Laos, officially known as the Lao People's Democratic Republic (or Lao PDR – travellers wisecrack this should actually stand for ‘ Lao - Please Don't Rush’), remains one of the poorest and most intriguing nations in South East Asia.
A landlocked mountainous country, studded with temples, covered with jungles and boasting an increasingly good range of accommodation options – Laos has long been popular with the backpacker market, but the country is now attracting a wider range of travellers. It is also busy developing its standing as an eco-tourism centre due to the many hill tribe villages, river communities and unspoilt national parks. These settings all lend themselves to outdoor activities such as trekking, kayaking and caving. The capital, Vientiane, and the other major towns have been spared major modern developments with traditional and colonial architecture still dominant.
The laidback feel of Laos and the relative lack of westernised development makes it an attractive option for many visitors – other than Myanmar, it is probably the most ‘authentic’ of the Indochinese nations. Laos is also one of the few Communist countries left in the world. Until 1988, tourists were not allowed entry to Laos, but now it is possible to travel all over the country, either independently or in a group. For now, Laos remains relatively isolated and undeveloped. The exception to the rule is the tubing hotbed that is Vang Vieng, a hub for backpackers and depressingly, now a place with a serious drugs issue. There is a tragic, modern history to grapple with too. Between 1964 and 1973, the US dropped over two million tons of ordnance over Laos, giving it the unfortunate distinction of being the most heavily bombed country per capita in history. The US State Department estimates that some 80 million unexploded American bombs remain in Laos and in 2012 $10m in financial assistance was pledged to disarm the unexploded bombs.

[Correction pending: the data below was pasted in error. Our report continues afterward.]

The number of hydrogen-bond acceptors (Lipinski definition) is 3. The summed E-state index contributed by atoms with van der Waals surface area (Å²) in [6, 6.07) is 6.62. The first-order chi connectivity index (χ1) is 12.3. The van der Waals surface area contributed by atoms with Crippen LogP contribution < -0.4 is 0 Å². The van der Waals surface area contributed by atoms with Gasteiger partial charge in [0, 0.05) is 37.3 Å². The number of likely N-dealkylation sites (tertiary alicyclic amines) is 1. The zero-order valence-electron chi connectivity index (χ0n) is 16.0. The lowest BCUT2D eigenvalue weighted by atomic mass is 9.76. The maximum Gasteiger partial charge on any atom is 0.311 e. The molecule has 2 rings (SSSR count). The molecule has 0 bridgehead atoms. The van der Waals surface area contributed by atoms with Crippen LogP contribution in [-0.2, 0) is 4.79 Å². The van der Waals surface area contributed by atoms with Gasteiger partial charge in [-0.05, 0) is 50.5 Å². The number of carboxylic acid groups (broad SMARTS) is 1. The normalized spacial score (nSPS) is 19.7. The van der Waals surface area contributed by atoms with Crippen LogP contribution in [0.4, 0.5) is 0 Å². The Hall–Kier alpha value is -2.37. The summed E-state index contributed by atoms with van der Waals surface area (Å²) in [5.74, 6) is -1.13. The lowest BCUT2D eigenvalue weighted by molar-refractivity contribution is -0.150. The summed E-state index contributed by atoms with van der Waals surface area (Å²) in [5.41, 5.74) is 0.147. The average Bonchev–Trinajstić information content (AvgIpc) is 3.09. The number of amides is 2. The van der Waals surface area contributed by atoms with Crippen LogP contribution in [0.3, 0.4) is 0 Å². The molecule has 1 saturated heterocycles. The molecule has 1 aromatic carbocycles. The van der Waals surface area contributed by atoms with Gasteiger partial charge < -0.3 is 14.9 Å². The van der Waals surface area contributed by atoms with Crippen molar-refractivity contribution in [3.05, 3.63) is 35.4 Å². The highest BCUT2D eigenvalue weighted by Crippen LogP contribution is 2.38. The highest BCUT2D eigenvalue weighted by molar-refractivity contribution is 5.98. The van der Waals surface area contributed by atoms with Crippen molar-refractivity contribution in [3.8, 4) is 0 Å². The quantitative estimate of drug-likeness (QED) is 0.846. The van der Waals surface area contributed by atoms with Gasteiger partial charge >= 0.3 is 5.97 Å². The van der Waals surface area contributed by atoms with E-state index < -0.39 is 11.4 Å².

Despite these tribulations, Laos’ capital Vientiane, is more like a big village than a crowded Asian hub and life throughout the country is slow paced. Vientiane is also something of a gastronomic hub, as while the French may have left several decades ago, their legacy remains in the city’s top-notch cuisine. When you’ve had your fair share of laap (the national dish of minced meat mixed with herbs, spices, lime juice and chilli) and Beer Lao, this is the place to come to fill-up on fine wines, duck confit and cassoulet. Cooking classes are also increasingly popular with tourists who’d like to take a new skill home. The concept of fair trade is also growing in Laos and now it is possible to purchase a ‘guilt-free’ silk scarf or similar and return profits to the community.
Most people come to Laos and make a brief tour of Vientiane and UNESCO World Heritage-listed Luang Prabang (which with its monasteries, colourful markets, and traditional architecture remains one of Asia’s most beautiful cities) with perhaps a brief detour to the mysterious Plain of Jars. But those who make the effort to explore further afield will be well rewarded with luscious landscapes, friendly people and unique glimpses of a country hardly changed for over a century.